A river is purest at its source, and so we learn what the church is to be by studying the New Testament pattern. Acts 2:42, “They devoted themselves to the apostles’ teaching and to the fellowship, to the breaking of bread and to prayer.”
Church can be an enemy; church can even be neutral. Neither are what God intended. Here are some ways you can make sure the church is your friend, not your foe.
1. Make a commitment to be there every week.
People come up with great excuses. They will say, “I worshipped on the golf course.” They must play better than me because when I play I get to see a lot of God’s creation, woods, rough, lakes, sand.
Hebrews 10:25 reminds us, “Let us not give up meeting together, as some are in the habit of doing, but let us encourage one another–and all the more as you see the Day approaching.”
The early New Testament church met throughout the week, even during some periods meeting on a daily basis in homes. The Bible tells us to pray, to study Scriptures, to partake of the Lord’s Supper, and to give offerings.
2. Participate with the right attitude.
Have the right attitude when you are there. Worship is not a chance for you to judge and pick apart everything. It is an opportunity to soak in the spiritual and biblical teaching and to be fulfilled through fellowship and encouragement. Go to church to participate, not evaluate.
3. Make an effort to serve.
Love and service go hand in hand. Both can dramatically affect your attitude and have incredible benefits for the church. Get involved.
If people do not serve at our church, light bulbs would go out and never be changed. Weeds would overtake the landscape. The Word of God would not be taught to children, and lives would not be changed. Marriages would not be salvaged. Rebellious teens would not find loving individuals with the strength and support to follow through with tough love. People would not be surrendering their lives to Christ. The church without servants would be a very empty building. Indeed, the church without you is just another building.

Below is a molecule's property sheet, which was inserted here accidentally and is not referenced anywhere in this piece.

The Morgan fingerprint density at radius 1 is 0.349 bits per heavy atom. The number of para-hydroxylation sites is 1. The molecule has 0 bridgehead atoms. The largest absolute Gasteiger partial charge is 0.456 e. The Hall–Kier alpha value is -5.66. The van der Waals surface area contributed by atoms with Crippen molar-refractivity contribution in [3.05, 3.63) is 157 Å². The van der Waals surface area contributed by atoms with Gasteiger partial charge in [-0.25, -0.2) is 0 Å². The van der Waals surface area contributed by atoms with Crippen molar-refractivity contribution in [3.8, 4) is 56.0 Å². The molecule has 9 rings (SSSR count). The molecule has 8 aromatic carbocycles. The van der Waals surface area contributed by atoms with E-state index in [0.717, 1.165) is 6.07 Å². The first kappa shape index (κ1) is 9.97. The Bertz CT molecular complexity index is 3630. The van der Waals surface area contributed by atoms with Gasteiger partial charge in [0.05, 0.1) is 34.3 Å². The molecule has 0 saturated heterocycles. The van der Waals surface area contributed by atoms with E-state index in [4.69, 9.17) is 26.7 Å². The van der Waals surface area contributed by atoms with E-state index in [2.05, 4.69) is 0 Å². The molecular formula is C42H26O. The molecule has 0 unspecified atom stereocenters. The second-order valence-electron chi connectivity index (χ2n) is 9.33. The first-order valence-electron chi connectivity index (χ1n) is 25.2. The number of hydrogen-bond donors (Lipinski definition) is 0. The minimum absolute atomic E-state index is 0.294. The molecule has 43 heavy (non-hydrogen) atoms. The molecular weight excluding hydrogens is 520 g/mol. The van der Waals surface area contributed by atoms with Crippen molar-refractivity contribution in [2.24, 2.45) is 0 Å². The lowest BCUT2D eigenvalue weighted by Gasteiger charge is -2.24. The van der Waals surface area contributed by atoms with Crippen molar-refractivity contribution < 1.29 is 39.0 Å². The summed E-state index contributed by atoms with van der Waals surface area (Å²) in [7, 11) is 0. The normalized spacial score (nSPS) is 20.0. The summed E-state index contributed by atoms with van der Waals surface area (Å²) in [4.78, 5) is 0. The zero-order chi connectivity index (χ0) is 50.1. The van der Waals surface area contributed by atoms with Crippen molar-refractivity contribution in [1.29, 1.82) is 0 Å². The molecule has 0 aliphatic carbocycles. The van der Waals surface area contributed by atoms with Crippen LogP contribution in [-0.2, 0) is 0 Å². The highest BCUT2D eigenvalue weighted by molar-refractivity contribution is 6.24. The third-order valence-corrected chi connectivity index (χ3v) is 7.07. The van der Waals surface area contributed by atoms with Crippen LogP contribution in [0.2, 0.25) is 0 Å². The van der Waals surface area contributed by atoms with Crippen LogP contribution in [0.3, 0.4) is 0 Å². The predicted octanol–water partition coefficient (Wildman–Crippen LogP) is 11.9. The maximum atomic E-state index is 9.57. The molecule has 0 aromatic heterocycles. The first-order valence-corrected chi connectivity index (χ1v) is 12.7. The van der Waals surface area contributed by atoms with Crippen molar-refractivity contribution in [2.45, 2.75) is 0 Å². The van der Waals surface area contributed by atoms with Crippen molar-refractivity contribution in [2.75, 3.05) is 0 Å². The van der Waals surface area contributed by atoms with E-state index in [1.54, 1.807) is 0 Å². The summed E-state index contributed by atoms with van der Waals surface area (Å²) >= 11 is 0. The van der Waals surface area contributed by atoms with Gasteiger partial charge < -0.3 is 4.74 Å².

Someone has defined the scene at a football game as follows: “50,000 people who desperately need exercise watch 22 people who desperately need to rest.” Sometimes that accurately describes the 21st century Church. Too many Christians sit and watch the action without ever becoming a part of the action.
4. Make it a habit to invite others.
The followers of Jesus are required to go into politics, into business, into homes, into education. The purpose of the gospel is to penetrate the whole of common life.
5. Pray for the church.
Pray for the leaders, the members, and their impact in the community. They/we/I need it—desperately. Paul conveyed the message in 2 Thessalonians 3:1, “Finally, brothers and sisters, pray for us that the message of the Lord may spread rapidly and be honored, just as it was with you.”
L.L. Parrott said, “What the church needs is more action, less factions, more workers, fewer shirkers, more backers, fewer slackers, more fasting, less feasting, more praying, less playing.”
Prayer is the power that propels the church to truly be the body of Christ.
6. Live a life that honors God and His Church.
Have you ever been out driving and you see a really unique car? I mean a classic old-time car, or a really beautiful sports car, or even a limousine? You know, cars that just stick out like a sore thumb, except instead of being a sore thumb, we’d like to see it in our garage.
That begs the question: How obvious is it to others that you are a Christian? Just as a classic is distinctive in a sea of cars, do you stand out among people?
Like it or not, people are walking up and taking a closer look at you to see if your actions match your beliefs. They are checking under the hood of your life. Double-mindedness turns churches into enemies. God doesn’t need that, and your community doesn’t need that, because it sends a mixed message. 1 Peter 2:12 says, “Live such good lives among the pagans that, though they accuse you of doing wrong, they may see your good deeds and glorify God on the day he visits us.”
Author George McDonald says, “Don’t tell me what you believe about God or even what you think you believe. Tell me what you didn’t do today that you wanted to do, but you didn’t because you love God. And tell me what you did do because you love God.”